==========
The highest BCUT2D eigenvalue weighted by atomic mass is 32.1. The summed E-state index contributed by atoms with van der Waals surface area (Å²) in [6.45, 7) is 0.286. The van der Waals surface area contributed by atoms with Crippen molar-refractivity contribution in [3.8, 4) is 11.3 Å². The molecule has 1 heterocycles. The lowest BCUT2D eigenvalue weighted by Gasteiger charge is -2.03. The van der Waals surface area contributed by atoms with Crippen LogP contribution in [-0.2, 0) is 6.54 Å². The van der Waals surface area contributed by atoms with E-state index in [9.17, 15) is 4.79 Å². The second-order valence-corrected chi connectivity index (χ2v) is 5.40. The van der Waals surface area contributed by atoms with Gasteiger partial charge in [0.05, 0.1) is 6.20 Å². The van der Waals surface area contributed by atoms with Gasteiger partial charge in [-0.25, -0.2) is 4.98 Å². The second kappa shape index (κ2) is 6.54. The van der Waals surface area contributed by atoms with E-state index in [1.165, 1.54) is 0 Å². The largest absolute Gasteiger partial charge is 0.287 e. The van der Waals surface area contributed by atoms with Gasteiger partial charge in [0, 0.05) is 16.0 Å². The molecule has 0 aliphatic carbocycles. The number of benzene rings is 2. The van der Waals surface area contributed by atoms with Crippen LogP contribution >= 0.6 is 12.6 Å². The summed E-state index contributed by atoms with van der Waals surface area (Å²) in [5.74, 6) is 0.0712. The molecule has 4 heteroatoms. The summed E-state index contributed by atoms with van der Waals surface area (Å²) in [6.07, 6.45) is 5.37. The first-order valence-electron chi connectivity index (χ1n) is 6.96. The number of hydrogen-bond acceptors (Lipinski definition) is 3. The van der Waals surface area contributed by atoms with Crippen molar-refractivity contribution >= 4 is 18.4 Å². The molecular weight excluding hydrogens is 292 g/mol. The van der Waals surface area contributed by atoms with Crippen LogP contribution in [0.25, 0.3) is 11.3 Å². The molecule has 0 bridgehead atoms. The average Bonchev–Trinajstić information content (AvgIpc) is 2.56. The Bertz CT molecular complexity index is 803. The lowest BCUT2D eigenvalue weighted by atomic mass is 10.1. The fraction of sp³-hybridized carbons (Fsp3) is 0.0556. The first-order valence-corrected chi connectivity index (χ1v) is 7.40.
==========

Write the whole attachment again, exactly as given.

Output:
The highest BCUT2D eigenvalue weighted by atomic mass is 32.1. The summed E-state index contributed by atoms with van der Waals surface area (Å²) in [6.45, 7) is 0.286. The van der Waals surface area contributed by atoms with Crippen molar-refractivity contribution in [3.8, 4) is 11.3 Å². The molecule has 1 heterocycles. The lowest BCUT2D eigenvalue weighted by Gasteiger charge is -2.03. The van der Waals surface area contributed by atoms with Crippen LogP contribution in [-0.2, 0) is 6.54 Å². The van der Waals surface area contributed by atoms with E-state index in [9.17, 15) is 4.79 Å². The second-order valence-corrected chi connectivity index (χ2v) is 5.40. The van der Waals surface area contributed by atoms with Gasteiger partial charge in [0.05, 0.1) is 6.20 Å². The van der Waals surface area contributed by atoms with Gasteiger partial charge in [-0.25, -0.2) is 4.98 Å². The second kappa shape index (κ2) is 6.54. The van der Waals surface area contributed by atoms with E-state index in [1.165, 1.54) is 0 Å². The largest absolute Gasteiger partial charge is 0.287 e. The van der Waals surface area contributed by atoms with Gasteiger partial charge in [0, 0.05) is 16.0 Å². The molecule has 0 aliphatic carbocycles. The number of benzene rings is 2. The van der Waals surface area contributed by atoms with Crippen LogP contribution >= 0.6 is 12.6 Å². The summed E-state index contributed by atoms with van der Waals surface area (Å²) in [5.74, 6) is 0.0712. The molecule has 4 heteroatoms. The summed E-state index contributed by atoms with van der Waals surface area (Å²) in [6.07, 6.45) is 5.37. The first-order valence-electron chi connectivity index (χ1n) is 6.96. The number of hydrogen-bond acceptors (Lipinski definition) is 3. The van der Waals surface area contributed by atoms with Crippen molar-refractivity contribution >= 4 is 18.4 Å². The molecular weight excluding hydrogens is 292 g/mol. The van der Waals surface area contributed by atoms with Crippen LogP contribution in [0.25, 0.3) is 11.3 Å². The molecule has 0 bridgehead atoms. The average Bonchev–Trinajstić information content (AvgIpc) is 2.56. The Bertz CT molecular complexity index is 803. The lowest BCUT2D eigenvalue weighted by atomic mass is 10.1. The fraction of sp³-hybridized carbons (Fsp3) is 0.0556. The first-order valence-corrected chi connectivity index (χ1v) is 7.40.